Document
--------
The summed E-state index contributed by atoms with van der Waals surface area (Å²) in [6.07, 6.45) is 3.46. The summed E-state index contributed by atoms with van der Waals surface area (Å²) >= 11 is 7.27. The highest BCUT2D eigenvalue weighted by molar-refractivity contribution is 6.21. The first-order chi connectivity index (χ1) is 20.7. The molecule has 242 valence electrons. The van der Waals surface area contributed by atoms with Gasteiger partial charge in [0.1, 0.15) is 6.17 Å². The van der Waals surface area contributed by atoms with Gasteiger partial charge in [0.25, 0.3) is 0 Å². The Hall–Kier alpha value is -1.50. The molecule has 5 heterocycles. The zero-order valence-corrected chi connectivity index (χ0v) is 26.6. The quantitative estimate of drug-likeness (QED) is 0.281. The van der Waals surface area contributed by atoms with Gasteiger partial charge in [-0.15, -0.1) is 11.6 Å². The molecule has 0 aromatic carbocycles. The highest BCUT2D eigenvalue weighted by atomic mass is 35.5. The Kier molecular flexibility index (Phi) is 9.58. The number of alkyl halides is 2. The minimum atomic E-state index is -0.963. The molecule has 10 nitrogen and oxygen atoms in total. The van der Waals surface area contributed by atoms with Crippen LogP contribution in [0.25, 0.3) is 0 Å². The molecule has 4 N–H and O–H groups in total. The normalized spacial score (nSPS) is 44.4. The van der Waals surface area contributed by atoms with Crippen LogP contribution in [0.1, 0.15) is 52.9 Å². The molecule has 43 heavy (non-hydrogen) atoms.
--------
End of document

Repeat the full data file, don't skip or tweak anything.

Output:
The summed E-state index contributed by atoms with van der Waals surface area (Å²) in [6.07, 6.45) is 3.46. The summed E-state index contributed by atoms with van der Waals surface area (Å²) >= 11 is 7.27. The highest BCUT2D eigenvalue weighted by molar-refractivity contribution is 6.21. The first-order chi connectivity index (χ1) is 20.7. The molecule has 242 valence electrons. The van der Waals surface area contributed by atoms with Gasteiger partial charge in [0.1, 0.15) is 6.17 Å². The van der Waals surface area contributed by atoms with Gasteiger partial charge in [0.25, 0.3) is 0 Å². The Hall–Kier alpha value is -1.50. The molecule has 5 heterocycles. The zero-order valence-corrected chi connectivity index (χ0v) is 26.6. The quantitative estimate of drug-likeness (QED) is 0.281. The van der Waals surface area contributed by atoms with Gasteiger partial charge in [-0.15, -0.1) is 11.6 Å². The molecule has 0 aromatic carbocycles. The highest BCUT2D eigenvalue weighted by atomic mass is 35.5. The Kier molecular flexibility index (Phi) is 9.58. The number of alkyl halides is 2. The minimum atomic E-state index is -0.963. The molecule has 10 nitrogen and oxygen atoms in total. The van der Waals surface area contributed by atoms with Crippen LogP contribution in [0.25, 0.3) is 0 Å². The molecule has 4 N–H and O–H groups in total. The normalized spacial score (nSPS) is 44.4. The van der Waals surface area contributed by atoms with Crippen LogP contribution in [0.1, 0.15) is 52.9 Å². The molecule has 43 heavy (non-hydrogen) atoms.